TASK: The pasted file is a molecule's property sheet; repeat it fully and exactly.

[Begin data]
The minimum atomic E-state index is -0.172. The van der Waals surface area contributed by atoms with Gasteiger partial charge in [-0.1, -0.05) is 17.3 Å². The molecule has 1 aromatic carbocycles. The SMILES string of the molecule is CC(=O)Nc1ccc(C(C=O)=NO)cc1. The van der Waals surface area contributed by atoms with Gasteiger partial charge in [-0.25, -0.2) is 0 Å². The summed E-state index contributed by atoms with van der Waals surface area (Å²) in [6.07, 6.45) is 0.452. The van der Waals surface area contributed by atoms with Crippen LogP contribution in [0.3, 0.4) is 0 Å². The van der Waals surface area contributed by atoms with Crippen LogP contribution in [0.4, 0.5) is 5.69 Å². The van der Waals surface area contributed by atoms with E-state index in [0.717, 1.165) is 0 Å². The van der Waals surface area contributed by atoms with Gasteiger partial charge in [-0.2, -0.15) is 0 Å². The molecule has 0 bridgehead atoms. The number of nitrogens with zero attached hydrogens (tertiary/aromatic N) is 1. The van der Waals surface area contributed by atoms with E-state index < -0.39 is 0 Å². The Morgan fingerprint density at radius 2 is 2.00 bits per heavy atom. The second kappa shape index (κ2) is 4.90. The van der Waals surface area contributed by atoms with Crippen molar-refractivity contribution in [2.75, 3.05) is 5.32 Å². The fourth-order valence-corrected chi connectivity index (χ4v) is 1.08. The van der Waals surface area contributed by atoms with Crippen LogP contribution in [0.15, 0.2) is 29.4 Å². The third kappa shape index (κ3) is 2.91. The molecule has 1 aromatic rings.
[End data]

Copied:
The minimum atomic E-state index is -0.172. The van der Waals surface area contributed by atoms with Gasteiger partial charge in [-0.1, -0.05) is 17.3 Å². The molecule has 1 aromatic carbocycles. The SMILES string of the molecule is CC(=O)Nc1ccc(C(C=O)=NO)cc1. The van der Waals surface area contributed by atoms with Gasteiger partial charge in [-0.25, -0.2) is 0 Å². The summed E-state index contributed by atoms with van der Waals surface area (Å²) in [6.07, 6.45) is 0.452. The van der Waals surface area contributed by atoms with Crippen LogP contribution in [0.3, 0.4) is 0 Å². The van der Waals surface area contributed by atoms with Crippen LogP contribution in [0.4, 0.5) is 5.69 Å². The van der Waals surface area contributed by atoms with E-state index in [0.717, 1.165) is 0 Å². The van der Waals surface area contributed by atoms with Gasteiger partial charge in [-0.2, -0.15) is 0 Å². The molecule has 0 bridgehead atoms. The number of nitrogens with zero attached hydrogens (tertiary/aromatic N) is 1. The van der Waals surface area contributed by atoms with E-state index < -0.39 is 0 Å². The Morgan fingerprint density at radius 2 is 2.00 bits per heavy atom. The second kappa shape index (κ2) is 4.90. The van der Waals surface area contributed by atoms with Crippen molar-refractivity contribution in [2.75, 3.05) is 5.32 Å². The fourth-order valence-corrected chi connectivity index (χ4v) is 1.08. The van der Waals surface area contributed by atoms with Crippen LogP contribution in [0.15, 0.2) is 29.4 Å². The third kappa shape index (κ3) is 2.91. The molecule has 1 aromatic rings.